Who is actually disabled?Thursday, September 9th, 2010
We are sometimes asked “How do you deal with disabled people?”, and the answer we give is “As you would deal with other people”. If we have to explain further, we point out that most of us require a bit of help now and again to do our jobs, some of us more than others. Our needs differ as do the difficulties we have to deal with, and the good employer recognises and responds to them.
One problem is identifying who is disabled. Imagine a line of ten men. The one on the far left is perfectly fit and able, plays a lot of sport and keeps himself in peak condition. The one next to him is similar, perhaps not quite in tip-top condition, and has banged his toe. The next man sprained his ankle a while back and, whilst it has healed, he still gets a twinge if he walks too far without a rest. The next is getting on a bit in years and, whilst he can walk alright, cannot stand for long periods. And so on, each man a bit worse than the previous in his ability to walk and stand until we reach the last man who can neither walk nor stand and is confined to a wheelchair. Which of them then is disabled?
Another problem is discerning what is a disability. Three perfectly fit welders have to lift their equipment off the top shelf of a workshop and then climb into a small space to do a bit of welding. The 1.7m tall man is fine. He can reach the top shelf to get his gear and then climb into the small cavity to start work. The 1.6m man cannot reach the top shelf so needs help in the form of a stepladder to get his gear, and then is away. The 1.9m man can reach his gear with one hand but has so much trouble fitting into the confined space that his manager has provided him with a longer lance and a mirror to enable him to do the job. None of these men are disabled yet two have to be given help to do their job.
The point is that we are all different and, depending upon the job, some people have more difficulty doing it than others, be that because of a physical or mental impairment or because they do not match the equipment or arrangements tailored to the average person. Therefore we should put aside attitudes that view people with ailments as being a problem group in society. People differ, why is unimportant, the fact is that they do and, if we are to make best use of them, we need to recognise and respond to their particular difficulties in doing their job.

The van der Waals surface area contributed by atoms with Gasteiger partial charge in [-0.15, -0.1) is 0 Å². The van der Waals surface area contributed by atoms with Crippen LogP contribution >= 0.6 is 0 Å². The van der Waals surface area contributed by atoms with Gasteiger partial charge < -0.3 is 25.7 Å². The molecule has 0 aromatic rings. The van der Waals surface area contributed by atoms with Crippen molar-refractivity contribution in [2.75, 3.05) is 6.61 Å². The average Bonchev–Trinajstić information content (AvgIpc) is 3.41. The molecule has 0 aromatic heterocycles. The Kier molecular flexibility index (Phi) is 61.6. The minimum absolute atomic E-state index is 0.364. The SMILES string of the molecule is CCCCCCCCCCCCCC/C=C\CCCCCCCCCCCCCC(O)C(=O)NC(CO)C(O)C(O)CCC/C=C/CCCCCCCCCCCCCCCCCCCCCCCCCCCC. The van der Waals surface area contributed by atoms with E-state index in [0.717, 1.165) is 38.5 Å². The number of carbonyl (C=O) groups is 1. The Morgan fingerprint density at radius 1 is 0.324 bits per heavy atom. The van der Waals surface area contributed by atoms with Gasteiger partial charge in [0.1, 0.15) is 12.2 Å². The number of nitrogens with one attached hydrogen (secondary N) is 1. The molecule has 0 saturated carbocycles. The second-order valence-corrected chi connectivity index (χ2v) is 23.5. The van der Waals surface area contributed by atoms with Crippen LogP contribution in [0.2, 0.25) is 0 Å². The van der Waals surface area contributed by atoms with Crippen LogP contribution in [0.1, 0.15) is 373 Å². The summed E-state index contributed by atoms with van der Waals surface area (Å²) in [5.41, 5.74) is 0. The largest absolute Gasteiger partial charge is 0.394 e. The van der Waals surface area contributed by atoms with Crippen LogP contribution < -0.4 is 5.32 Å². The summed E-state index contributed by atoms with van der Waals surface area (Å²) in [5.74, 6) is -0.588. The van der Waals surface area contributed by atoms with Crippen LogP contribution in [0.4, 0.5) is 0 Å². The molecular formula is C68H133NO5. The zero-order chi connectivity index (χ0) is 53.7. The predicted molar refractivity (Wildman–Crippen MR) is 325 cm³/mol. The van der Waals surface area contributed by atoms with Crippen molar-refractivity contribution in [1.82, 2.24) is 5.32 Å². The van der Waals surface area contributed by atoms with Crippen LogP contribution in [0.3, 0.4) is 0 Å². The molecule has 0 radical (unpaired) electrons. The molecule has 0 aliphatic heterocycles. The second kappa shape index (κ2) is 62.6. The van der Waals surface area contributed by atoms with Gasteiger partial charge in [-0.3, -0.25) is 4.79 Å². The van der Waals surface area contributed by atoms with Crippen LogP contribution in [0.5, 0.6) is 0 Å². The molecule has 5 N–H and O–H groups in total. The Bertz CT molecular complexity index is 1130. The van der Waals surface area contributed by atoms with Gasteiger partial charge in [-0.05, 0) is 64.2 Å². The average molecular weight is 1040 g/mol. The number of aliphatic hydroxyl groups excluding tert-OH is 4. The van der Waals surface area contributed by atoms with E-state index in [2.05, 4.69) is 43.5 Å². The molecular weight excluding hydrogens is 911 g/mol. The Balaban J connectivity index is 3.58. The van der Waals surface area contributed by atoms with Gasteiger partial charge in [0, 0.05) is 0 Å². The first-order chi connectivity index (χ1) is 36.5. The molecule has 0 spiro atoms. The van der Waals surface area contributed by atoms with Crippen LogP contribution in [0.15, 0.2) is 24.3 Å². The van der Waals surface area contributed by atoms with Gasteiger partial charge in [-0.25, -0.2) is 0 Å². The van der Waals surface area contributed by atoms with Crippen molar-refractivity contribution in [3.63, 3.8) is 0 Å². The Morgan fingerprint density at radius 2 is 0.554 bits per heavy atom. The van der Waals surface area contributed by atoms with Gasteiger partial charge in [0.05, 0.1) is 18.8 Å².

When you are considering someone for a job, regardless whether or not they appear to have a disability, ask “Will you have any difficulty doing this job and, if so, what can we do to help you?”. Make this standard practice. The law in fact provides a definition of disability and, if the person meets this definition, you are required to pose that question and take appropriate action, failing which you could be fined heavily. But if you ask it of everyone and respond properly, you need not worry about the law.
If you do not know how to deal with the declared difficulty, seek expert help. In the case of, for example, the blind or deaf or people with mental health problems, there are national organisations who bend over backwards to give advice and help, and your local authority almost certainly has a council that can put you in touch with nearby organisations who have expertise on a wide range of human difficulties. Someone may be able to work more efficiently if they have a stool or a modification to their tool or workstation, which points to the fact that the greatest source of expertise is likely to be the person concerned. So ask the question and do what you can to deal with any expressed difficulty.
Do this and you will get the greatest efficiency from your employees. And incidentally meet the requirements of disability discrimination legislation.